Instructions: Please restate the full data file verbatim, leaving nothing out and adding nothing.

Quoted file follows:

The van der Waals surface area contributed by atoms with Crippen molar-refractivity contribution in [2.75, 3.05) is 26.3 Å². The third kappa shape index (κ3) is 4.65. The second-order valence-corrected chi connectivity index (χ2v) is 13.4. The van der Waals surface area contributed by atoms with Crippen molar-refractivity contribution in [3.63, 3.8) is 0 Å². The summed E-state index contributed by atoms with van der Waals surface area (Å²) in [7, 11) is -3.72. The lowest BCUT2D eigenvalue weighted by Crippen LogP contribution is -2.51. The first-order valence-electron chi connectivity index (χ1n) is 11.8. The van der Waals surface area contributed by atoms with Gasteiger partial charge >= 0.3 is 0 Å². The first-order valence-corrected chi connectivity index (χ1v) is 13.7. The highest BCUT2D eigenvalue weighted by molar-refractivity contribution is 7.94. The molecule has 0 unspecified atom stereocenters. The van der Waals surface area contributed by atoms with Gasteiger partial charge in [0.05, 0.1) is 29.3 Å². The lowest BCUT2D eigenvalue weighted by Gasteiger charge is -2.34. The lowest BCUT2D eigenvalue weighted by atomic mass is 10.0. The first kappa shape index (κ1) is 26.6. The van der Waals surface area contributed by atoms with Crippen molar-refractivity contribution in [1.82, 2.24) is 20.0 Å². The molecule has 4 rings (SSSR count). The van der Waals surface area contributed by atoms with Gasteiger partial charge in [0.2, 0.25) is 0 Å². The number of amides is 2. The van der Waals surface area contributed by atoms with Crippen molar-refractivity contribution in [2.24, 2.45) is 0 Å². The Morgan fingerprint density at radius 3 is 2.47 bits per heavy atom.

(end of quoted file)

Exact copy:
The van der Waals surface area contributed by atoms with Crippen molar-refractivity contribution in [2.75, 3.05) is 26.3 Å². The third kappa shape index (κ3) is 4.65. The second-order valence-corrected chi connectivity index (χ2v) is 13.4. The van der Waals surface area contributed by atoms with Crippen molar-refractivity contribution in [3.63, 3.8) is 0 Å². The summed E-state index contributed by atoms with van der Waals surface area (Å²) in [7, 11) is -3.72. The lowest BCUT2D eigenvalue weighted by Crippen LogP contribution is -2.51. The first-order valence-electron chi connectivity index (χ1n) is 11.8. The van der Waals surface area contributed by atoms with Gasteiger partial charge >= 0.3 is 0 Å². The first-order valence-corrected chi connectivity index (χ1v) is 13.7. The highest BCUT2D eigenvalue weighted by molar-refractivity contribution is 7.94. The molecule has 0 unspecified atom stereocenters. The van der Waals surface area contributed by atoms with Gasteiger partial charge in [0.05, 0.1) is 29.3 Å². The lowest BCUT2D eigenvalue weighted by Gasteiger charge is -2.34. The lowest BCUT2D eigenvalue weighted by atomic mass is 10.0. The first kappa shape index (κ1) is 26.6. The van der Waals surface area contributed by atoms with Crippen molar-refractivity contribution in [1.82, 2.24) is 20.0 Å². The molecule has 4 rings (SSSR count). The van der Waals surface area contributed by atoms with Gasteiger partial charge in [0.2, 0.25) is 0 Å². The number of amides is 2. The van der Waals surface area contributed by atoms with Crippen molar-refractivity contribution in [2.24, 2.45) is 0 Å². The Morgan fingerprint density at radius 3 is 2.47 bits per heavy atom.